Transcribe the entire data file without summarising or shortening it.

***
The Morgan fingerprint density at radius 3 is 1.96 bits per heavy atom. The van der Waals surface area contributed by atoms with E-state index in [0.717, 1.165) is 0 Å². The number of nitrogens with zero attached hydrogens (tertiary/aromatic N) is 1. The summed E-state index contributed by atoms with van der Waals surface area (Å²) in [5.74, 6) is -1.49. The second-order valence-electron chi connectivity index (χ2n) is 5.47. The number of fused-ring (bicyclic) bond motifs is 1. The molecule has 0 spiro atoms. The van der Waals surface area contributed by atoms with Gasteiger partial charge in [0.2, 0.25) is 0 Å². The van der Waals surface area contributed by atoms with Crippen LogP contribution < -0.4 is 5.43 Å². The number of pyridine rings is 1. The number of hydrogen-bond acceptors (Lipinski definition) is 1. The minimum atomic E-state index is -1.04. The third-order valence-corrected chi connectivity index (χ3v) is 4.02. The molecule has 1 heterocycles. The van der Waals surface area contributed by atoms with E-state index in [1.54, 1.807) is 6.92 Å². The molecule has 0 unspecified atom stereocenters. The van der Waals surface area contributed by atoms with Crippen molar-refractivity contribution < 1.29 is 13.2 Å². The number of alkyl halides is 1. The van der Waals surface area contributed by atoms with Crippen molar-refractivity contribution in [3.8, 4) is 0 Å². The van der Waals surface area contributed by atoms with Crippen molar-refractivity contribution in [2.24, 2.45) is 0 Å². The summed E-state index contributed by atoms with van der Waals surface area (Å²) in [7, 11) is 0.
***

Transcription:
The Morgan fingerprint density at radius 3 is 1.96 bits per heavy atom. The van der Waals surface area contributed by atoms with E-state index in [0.717, 1.165) is 0 Å². The number of nitrogens with zero attached hydrogens (tertiary/aromatic N) is 1. The summed E-state index contributed by atoms with van der Waals surface area (Å²) in [5.74, 6) is -1.49. The second-order valence-electron chi connectivity index (χ2n) is 5.47. The number of fused-ring (bicyclic) bond motifs is 1. The molecule has 0 spiro atoms. The van der Waals surface area contributed by atoms with Gasteiger partial charge in [0.2, 0.25) is 0 Å². The van der Waals surface area contributed by atoms with Crippen LogP contribution < -0.4 is 5.43 Å². The number of pyridine rings is 1. The number of hydrogen-bond acceptors (Lipinski definition) is 1. The minimum atomic E-state index is -1.04. The third-order valence-corrected chi connectivity index (χ3v) is 4.02. The molecule has 1 heterocycles. The van der Waals surface area contributed by atoms with E-state index in [1.54, 1.807) is 6.92 Å². The molecule has 0 unspecified atom stereocenters. The van der Waals surface area contributed by atoms with Crippen molar-refractivity contribution < 1.29 is 13.2 Å². The number of alkyl halides is 1. The van der Waals surface area contributed by atoms with Crippen molar-refractivity contribution in [3.8, 4) is 0 Å². The van der Waals surface area contributed by atoms with Crippen molar-refractivity contribution in [2.24, 2.45) is 0 Å². The summed E-state index contributed by atoms with van der Waals surface area (Å²) in [7, 11) is 0.